Recent advances and new applications suggest a favorable future for PEGylation technology.
Innovative drug delivery technologies are now a key component of pharmaceutical development. In addition to allowing companies to create superior and, in some cases, breakthrough therapies, applying a new delivery method to a therapeutic can extend the product life cycle and create differentiated products.
PEGylation, the process of attaching polyethylene glycol (PEG) to molecules, is an example of a highly successful strategy for improving the pharmacokinetics and pharmacodynamics of pharmaceuticals, especially for protein and peptide therapeutics.
Initial problems with the technology, e.g., contamination with PEG diol, unstable linkages, side reactions, lack of selectivity, restriction to low-molecular weight PEGs, and the requirement to attach multiple PEGs per drug, have been largely overcome. Second-generation PEGylation is characterized by high-molecular weight PEGs, pure and stable products, site-specific PEGylation, and single PEG attachment.
PEGylated protein therapeutics are a multibillion-dollar market, and recent advances in PEGylation technology are enabling even more opportunities to create novel, competitive products. Still, protein PEGylation has been around for more than 25 years, and some may ask if this is a "sunset" technology near the end of its life cycle.
The currently marketed PEG protein drugs were developed with random PEG attachments on primary amines or selectively at the n-terminal amine of proteins. One of the more recent, promising techniques is site-specific PEGylation at areas on a protein that will not interfere with desired biological activity but still confer the benefits of PEGylation. One way this can be achieved involves the PEGylation of a free cysteine residue in a protein or, in the absence of a free cysteine, one can be added by genetic engineering to create a specific site for PEGylation with site-directed mutagenesis. This approach is promising for some drugs that demonstrate a loss of biological activity with non-specific PEGylation. Recombinant proteins have been the target of most PEGylation work, but other molecules, such as oligonucleotides and small molecules, also show promise.
PEGylation of monoclonal antibodies and antibody fragments has long held interest, especially for targeting cancerous tumors, since PEGylation can decrease immune response and increase antibody circulation time. An emerging area is the use of PEGylated antibodies for treating chronic diseases. Until recently, this approach has been limited by the high cost of development and also immunogenicity, which precludes repeat dosing without concurrent immunosuppressive therapy.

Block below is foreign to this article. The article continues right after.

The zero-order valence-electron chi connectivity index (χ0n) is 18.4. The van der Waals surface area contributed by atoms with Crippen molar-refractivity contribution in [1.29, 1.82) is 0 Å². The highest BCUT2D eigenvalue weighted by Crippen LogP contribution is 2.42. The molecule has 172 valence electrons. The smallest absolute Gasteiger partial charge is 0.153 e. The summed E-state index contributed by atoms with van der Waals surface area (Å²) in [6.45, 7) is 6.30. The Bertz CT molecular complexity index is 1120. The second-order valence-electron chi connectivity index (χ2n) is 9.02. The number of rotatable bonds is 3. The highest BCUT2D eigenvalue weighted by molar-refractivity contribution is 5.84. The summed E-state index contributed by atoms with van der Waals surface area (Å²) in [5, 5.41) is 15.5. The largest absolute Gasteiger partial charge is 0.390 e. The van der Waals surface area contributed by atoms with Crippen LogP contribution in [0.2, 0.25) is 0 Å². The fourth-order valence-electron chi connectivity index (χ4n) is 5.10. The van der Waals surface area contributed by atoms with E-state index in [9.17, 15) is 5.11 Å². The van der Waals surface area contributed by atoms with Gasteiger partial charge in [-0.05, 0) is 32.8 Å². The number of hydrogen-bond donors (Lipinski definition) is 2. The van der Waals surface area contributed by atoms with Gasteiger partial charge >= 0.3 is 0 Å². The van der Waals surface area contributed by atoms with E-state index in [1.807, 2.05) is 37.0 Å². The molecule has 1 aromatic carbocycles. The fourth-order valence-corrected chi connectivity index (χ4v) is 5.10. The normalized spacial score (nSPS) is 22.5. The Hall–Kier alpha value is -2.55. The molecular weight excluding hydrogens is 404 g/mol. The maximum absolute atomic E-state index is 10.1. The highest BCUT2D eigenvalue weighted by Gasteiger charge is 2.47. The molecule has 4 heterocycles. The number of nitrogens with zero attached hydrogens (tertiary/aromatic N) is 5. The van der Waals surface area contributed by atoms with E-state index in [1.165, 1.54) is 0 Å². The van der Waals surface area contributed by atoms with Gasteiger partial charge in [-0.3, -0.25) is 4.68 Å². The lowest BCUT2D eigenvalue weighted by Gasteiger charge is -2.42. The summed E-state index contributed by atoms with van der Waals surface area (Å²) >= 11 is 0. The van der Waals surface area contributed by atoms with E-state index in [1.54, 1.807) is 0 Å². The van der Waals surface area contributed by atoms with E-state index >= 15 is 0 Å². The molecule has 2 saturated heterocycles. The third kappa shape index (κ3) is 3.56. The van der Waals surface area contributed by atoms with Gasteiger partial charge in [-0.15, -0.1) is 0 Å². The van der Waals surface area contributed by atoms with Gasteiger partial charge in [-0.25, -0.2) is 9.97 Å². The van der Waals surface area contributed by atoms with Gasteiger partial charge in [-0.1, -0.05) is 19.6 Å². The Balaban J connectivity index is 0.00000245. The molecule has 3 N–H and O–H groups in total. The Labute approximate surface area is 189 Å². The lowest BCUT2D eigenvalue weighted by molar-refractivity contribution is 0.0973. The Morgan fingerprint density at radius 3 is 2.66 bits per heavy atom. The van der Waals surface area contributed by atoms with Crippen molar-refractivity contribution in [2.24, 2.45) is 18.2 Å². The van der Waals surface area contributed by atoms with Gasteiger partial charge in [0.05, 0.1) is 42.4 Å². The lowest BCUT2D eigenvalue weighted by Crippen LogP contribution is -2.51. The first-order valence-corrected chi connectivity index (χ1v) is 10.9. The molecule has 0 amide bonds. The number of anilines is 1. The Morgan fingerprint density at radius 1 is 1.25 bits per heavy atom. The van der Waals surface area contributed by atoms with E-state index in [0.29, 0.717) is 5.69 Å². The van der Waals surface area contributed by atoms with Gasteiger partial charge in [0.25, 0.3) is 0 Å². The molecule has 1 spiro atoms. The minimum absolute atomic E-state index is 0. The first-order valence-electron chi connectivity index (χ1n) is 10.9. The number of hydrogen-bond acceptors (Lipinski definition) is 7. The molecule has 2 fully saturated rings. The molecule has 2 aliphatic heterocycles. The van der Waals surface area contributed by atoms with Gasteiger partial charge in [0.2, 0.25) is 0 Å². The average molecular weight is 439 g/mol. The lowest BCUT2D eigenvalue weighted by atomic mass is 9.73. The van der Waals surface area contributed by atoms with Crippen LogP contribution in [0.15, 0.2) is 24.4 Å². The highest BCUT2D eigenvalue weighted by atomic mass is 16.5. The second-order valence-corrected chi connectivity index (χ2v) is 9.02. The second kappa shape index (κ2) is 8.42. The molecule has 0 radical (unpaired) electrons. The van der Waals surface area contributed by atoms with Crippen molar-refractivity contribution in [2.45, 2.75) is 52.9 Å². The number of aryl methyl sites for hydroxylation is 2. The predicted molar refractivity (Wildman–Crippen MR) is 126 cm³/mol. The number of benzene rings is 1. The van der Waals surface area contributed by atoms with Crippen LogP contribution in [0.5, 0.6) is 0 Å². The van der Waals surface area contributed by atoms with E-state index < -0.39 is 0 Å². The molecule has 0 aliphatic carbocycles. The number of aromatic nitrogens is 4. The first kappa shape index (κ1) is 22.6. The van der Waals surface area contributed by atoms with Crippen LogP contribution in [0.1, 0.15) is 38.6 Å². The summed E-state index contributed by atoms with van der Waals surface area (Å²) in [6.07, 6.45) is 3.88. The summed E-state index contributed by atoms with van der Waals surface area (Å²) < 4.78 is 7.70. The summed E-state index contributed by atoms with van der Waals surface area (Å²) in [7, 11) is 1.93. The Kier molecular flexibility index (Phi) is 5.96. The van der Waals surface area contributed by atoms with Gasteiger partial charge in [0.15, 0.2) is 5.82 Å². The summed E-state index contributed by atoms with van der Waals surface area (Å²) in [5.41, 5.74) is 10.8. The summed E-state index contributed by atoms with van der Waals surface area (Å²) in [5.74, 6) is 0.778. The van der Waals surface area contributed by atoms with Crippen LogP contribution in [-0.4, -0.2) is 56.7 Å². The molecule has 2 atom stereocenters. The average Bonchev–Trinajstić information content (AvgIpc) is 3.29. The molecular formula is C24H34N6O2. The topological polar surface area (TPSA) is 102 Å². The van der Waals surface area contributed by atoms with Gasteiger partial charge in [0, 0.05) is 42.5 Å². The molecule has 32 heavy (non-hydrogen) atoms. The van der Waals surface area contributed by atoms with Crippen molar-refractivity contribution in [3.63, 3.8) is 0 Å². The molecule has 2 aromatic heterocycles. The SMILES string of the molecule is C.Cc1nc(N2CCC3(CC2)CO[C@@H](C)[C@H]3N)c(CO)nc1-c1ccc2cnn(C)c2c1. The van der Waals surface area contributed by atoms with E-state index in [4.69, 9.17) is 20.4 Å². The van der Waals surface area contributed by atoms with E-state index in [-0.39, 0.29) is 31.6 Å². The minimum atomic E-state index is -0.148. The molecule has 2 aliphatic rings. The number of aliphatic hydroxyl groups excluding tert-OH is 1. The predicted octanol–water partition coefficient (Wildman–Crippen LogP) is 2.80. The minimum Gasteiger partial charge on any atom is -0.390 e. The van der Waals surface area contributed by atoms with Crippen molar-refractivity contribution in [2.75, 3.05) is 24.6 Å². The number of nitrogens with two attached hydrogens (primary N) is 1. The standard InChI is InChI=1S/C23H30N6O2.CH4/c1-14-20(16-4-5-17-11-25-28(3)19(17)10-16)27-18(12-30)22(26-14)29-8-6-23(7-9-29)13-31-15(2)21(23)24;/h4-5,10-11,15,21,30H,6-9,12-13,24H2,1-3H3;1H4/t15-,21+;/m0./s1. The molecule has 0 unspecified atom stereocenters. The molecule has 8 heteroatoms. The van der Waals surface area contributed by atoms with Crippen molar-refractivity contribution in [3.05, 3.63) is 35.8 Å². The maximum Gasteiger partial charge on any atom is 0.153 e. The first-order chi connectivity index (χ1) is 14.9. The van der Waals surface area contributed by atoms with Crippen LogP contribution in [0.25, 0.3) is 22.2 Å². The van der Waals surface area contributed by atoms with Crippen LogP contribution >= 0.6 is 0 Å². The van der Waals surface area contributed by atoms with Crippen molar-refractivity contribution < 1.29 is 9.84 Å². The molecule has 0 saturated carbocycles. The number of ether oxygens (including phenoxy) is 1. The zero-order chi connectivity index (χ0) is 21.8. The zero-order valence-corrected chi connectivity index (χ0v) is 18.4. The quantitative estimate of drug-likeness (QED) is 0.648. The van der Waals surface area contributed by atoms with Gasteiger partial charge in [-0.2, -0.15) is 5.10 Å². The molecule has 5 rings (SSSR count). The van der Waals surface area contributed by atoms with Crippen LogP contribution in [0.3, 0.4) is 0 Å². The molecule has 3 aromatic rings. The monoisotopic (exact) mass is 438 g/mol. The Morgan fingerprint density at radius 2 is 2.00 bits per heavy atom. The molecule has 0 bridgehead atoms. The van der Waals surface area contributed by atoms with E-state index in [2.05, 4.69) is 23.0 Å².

Celltech Group has developed a novel method for antibody production coupled with PEGylation that addresses these challenges. It involves expressing humanized antibody fragments in a bacterial system, such as E. coli, and then site-specifically PEGylating the fragment in a manner that avoids the loss of antigen binding activity. The company's lead product using this method is CDP870, a PEGylated anti-TNFα. It is in phase III clinical trials for rheumatoid arthritis and Crohn's disease.
Currently in pivotal trials, Eyetech's Macugen (pegaptanib sodium), for age-related macular degeneration (AMD) and in-licensed by Pfizer, is a PEGylated oligonucleotide (an anti-VEGF aptamer) designed to be highly bioavailable and stable and delivered by long-term injection into the vitreous fluid of the eye. Clinical studies suggest encouraging degrees of efficacy and safety. Study of products in the development pipeline shows that the Macugen results have stimulated a great deal of interest in additional PEGylated oligonucleotides, an entirely new product platform made possible by PEGylation.
Another arena for PEGylation is small molecules. Several benefits of small-molecule PEGylation are known, including enhanced solubility, altered body distribution, and increased circulation lifetime, indicating great potential. Given the large number of small molecule pharmaceuticals — both peptides and conventional small molecules — compared to protein pharmaceuticals and the benefits of PEGylation, it is reasonable to expect that small molecule PEGylation will become a lively field of development. Currently, the most advanced small molecule product candidate is Enzon's Pegamotecan, a PEG enhanced version of camptothecin, which is a topoisomerase I inhibitor for gastric and gastroesophageal cancer in phase II clinical trials.
Rather than fading from view as an important drug enhancement technology, PEGylation continues to improve, with a number of promising protein therapeutics in the pipeline. Applications to new classes of molecules, including oligonucleotides, peptides, and conventional small molecule pharmaceuticals are growing, and it is entirely feasible that PEGylation of these other molecule classes could become even more widely practiced than protein PEGylation.